You might want to avoid using Buses Queilen: they use their own terminal about 1.5km from the town center, and I didn't enjoy the walk with all my stuff. Plenty of other companies use the municipal terminal, a warehouse that's not in the middle of nowhere, or take Cruz del Sur. Or there are taxis, probably for about US$2.
I'm staying at Hostal Lluhay, which is a low-cost place for grown-ups: every day they come clean your room, make the bed, and leave you new towels (some days scratchier than others). Breakfast is fine, but the "kuchen," at least this week, has a top layer of Jell-O. (Kuchen is normally a German-originated fruit crumble dessert.) But here's the view from the common/dining room:
It's also a couple blocks from the town center, and the dining room has a very nice fireplace that eventually gives off heat.
Curanto is pitched as the culinary awesomeness of Chiloé. I've had curanto and its slightly smaller sibling pulmay (back at Sacho in Castro), and while I don't want to be jaded and negative, it's basically a clambake, but not as good. The shellfish, especially the clams, are full of sand, which I guess means they don't clean them (by leaving them alive in clean, sand-free water for a while). The sausage, chicken, and pork end up steamed, which gives them a weird texture and flavor. The broth was mediocre-to-tasty. Feel free to try it as a cultural experiment; I think it's vastly over-hyped, but I'm a food snob with a lot of seafood experience.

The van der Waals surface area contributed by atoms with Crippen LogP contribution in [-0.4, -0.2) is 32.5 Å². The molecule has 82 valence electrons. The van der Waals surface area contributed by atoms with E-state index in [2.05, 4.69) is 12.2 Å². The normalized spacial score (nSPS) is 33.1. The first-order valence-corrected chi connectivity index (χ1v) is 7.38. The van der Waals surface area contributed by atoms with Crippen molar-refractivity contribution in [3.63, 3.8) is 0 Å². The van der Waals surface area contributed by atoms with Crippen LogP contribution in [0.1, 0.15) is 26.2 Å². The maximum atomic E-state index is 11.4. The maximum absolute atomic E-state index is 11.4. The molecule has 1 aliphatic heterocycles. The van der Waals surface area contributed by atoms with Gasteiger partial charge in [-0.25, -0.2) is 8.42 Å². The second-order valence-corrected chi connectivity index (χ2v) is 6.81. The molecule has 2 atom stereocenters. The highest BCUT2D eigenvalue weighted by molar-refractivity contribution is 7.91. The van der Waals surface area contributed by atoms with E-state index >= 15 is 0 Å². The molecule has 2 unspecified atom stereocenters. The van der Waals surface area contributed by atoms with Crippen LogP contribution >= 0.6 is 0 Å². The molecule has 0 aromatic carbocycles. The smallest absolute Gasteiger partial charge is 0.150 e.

- Retro's Pub - Probably the winner, given I'm avoiding Chilean food. Excellent service, good-enough nachos (made with Doritos, so don't expect them to satisfy a purist)`, excellent burgers (if slightly awkward at 6-7 inches wide).
- Kuranton - Where I had the curanto. Meh.
- La Botica de Café - Chilean-style sad espresso and no wifi, but it's smoke-free and pleasant, with excellent desserts. Ordering a ristretto gets you good espresso.
- El Embrujo de Chiloé - I asked them to run the espresso machine for 30 seconds and they still failed. Ordering a ristretto was much better. Wireless, and nice people.
- DH Pub - Hiding up Pudeto a few blocks from the center. They have Chilote beer, which isn't good (at least the lager/blonde), but they made a mighty whiskey sour and it came with some kind of fried-dough snackies with spicy cheese.
Stuff To Do:
- Pingüinera Puñihuil - Penguins! Humboldt and Magellanic. Pictures here. It's a 3-4-hour jaunt unless you take the Mar Brava bus from their garage on Calle Anibal Pinto, which will leave you waiting on the beach for a couple hours. (I hitched a ride back with a private group.) If you've got an extra US$15 it might be worth a tour group, which will include other stuff; otherwise, take the bus or a taxi to the beach yourself and arrange with one of the two of three companies that actually take you out on the boat. Penguin verdict: cute and worthwhile, in beautiful secluded scenery.
It's a nice little town. I'm skipping the trip to Quemchi, which I'm fine with, since I was only going to a Chilote restaurant there. Ancud is an adorable little town, and for Chiloé in general, I could easily spend another week or more traveling around to different towns and islands.